Joe Kennedy, an assistant football coach at Bremerton High School in Washington State, insisted that he had a right to pray with players and students at the 50-yard line after games.

Officials at Kennedy’s school felt differently – and so did Americans United. On Aug. 23, a federal appeals court sided with the school, issuing a 3-0 ruling making it clear that public-school teachers and staff have no right to engage in religious activity with students.

Kennedy, who was portrayed as a martyr in Religious Right circles, was placed on administrative leave in 2015 after he refused to stop praying at the end of games. Warned by school officials to stop, he initially decided not to reapply to be a coach.

But Kennedy, backed by a Texas-based Religious Right legal group called First Liberty, soon changed his mind. He filed a lawsuit and sought a preliminary injunction ordering the school district to hire him as a coach and to allow him to pray with players.

A federal court in September 2016 denied the injunction, and the 9th U.S. Circuit Court of Appeals ruling upholds that decision.

Americans United, which argued in support of the school district before the appeals court, hailed the decision in Kennedy v. Bremerton School District.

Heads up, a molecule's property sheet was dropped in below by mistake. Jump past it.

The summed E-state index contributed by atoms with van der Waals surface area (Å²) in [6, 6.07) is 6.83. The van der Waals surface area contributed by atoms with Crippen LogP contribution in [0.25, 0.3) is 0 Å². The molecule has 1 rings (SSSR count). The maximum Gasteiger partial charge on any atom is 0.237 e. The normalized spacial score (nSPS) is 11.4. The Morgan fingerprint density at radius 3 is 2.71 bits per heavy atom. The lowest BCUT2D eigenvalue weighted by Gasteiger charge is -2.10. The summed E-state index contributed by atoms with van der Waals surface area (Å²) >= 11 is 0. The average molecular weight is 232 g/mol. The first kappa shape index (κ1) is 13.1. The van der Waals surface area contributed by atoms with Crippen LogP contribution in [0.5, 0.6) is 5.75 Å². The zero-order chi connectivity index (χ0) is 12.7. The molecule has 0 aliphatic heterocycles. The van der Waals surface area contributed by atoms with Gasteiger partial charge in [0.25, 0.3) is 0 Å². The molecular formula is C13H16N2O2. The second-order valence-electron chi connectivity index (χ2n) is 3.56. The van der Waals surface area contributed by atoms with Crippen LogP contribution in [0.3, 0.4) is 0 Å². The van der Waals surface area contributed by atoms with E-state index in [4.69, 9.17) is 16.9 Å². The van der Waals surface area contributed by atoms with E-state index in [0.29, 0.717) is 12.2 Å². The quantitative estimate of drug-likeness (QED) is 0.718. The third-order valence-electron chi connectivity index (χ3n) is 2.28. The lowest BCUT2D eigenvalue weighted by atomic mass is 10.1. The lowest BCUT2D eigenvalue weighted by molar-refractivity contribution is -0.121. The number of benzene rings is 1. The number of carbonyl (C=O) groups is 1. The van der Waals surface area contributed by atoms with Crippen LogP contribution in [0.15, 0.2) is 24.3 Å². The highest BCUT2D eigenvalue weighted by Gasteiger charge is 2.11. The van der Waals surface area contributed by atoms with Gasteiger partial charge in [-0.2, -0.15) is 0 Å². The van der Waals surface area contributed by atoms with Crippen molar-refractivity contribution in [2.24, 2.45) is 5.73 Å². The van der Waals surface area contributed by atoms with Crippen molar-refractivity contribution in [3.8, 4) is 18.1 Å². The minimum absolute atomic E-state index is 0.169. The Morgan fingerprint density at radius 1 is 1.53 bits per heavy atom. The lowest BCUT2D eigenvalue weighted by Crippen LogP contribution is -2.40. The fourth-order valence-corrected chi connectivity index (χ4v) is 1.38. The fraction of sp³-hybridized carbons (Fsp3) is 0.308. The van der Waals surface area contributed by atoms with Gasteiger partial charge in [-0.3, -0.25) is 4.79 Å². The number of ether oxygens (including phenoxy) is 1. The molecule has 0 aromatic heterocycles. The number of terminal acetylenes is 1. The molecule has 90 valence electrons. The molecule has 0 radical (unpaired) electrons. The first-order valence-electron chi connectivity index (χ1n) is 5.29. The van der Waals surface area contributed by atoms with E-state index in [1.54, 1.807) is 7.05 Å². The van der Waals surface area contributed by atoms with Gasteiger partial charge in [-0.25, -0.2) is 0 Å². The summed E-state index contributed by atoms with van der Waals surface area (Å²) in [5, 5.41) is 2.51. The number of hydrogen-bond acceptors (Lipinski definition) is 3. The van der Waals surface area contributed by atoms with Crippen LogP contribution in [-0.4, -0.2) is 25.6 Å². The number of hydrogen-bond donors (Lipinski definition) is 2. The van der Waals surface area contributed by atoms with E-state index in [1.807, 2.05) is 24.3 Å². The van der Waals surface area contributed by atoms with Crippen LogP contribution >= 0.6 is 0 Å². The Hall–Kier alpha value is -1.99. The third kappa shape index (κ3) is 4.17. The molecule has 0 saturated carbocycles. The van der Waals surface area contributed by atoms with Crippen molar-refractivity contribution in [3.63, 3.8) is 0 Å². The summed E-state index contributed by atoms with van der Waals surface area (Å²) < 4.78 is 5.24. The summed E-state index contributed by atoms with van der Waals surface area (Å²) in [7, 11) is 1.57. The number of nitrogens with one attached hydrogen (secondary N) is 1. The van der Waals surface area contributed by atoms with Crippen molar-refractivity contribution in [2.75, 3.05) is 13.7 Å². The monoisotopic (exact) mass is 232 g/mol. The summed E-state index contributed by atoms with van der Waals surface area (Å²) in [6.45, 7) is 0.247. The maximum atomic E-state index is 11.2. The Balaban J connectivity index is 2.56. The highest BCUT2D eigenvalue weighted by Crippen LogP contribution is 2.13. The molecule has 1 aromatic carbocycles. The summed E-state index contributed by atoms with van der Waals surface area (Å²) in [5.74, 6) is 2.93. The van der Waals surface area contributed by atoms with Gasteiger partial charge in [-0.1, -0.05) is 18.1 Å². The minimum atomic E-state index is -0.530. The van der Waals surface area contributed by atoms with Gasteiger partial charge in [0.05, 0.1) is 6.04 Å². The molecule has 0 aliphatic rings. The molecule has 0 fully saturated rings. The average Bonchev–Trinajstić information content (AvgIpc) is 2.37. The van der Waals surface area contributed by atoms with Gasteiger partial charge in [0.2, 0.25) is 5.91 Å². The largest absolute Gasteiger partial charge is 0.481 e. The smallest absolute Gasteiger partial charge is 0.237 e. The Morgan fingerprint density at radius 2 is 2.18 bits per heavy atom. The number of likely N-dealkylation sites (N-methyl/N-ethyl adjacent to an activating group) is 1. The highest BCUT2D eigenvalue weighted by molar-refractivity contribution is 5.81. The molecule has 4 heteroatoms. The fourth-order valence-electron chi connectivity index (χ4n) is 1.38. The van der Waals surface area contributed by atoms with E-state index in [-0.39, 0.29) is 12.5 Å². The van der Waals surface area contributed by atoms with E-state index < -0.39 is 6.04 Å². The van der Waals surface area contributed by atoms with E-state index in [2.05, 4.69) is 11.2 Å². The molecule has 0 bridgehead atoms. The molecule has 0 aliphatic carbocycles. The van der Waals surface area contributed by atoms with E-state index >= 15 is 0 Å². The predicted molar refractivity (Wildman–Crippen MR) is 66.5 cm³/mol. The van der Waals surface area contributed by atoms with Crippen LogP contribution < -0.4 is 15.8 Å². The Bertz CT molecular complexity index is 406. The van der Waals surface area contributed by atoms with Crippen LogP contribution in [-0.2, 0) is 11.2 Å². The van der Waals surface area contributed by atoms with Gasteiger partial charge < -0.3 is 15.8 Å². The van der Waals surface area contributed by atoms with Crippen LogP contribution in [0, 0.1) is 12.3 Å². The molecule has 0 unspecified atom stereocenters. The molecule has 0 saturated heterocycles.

“Teachers and coaches don’t get to pressure students to pray,” said Rich­ard B. Katskee, Americans Uni­ted’s legal director. “Students and families have the right to decide whether and how to practice their faith. Public schools should be welcoming places for all students and families, and no student should feel like an outsider at his or her school.”

            Added Katskee, “The court agreed that the Bremerton School District could protect the religious freedom of its students. The school district was on the right side of history and religious freedom, and Americans United was proud to support its efforts.”

            Andrew Nellis, a Madison Fellow in AU’s Legal Department, agreed. Nellis, who presented arguments in the case before the 9th Circuit, told Church & State that he believes the law in this area is clear.

“We knew from the start that the law was on the school district’s side,” Nellis said. “Although one can never be sure how a case is going to turn out, we were confident that the judges would recognize that the school district had to be able to prevent their staff from leading students in prayer.”

The court’s opinion was authored by Judge Milan D. Smith Jr., who pointed out that high-school football is an important ritual in many American communities.

“On Friday nights, many cities and towns across America temporarily shut down while communities gather to watch high school football games. Students and families of all walks of life join to root for a common cause and admire young people who step proudly onto the field,” Smith wrote.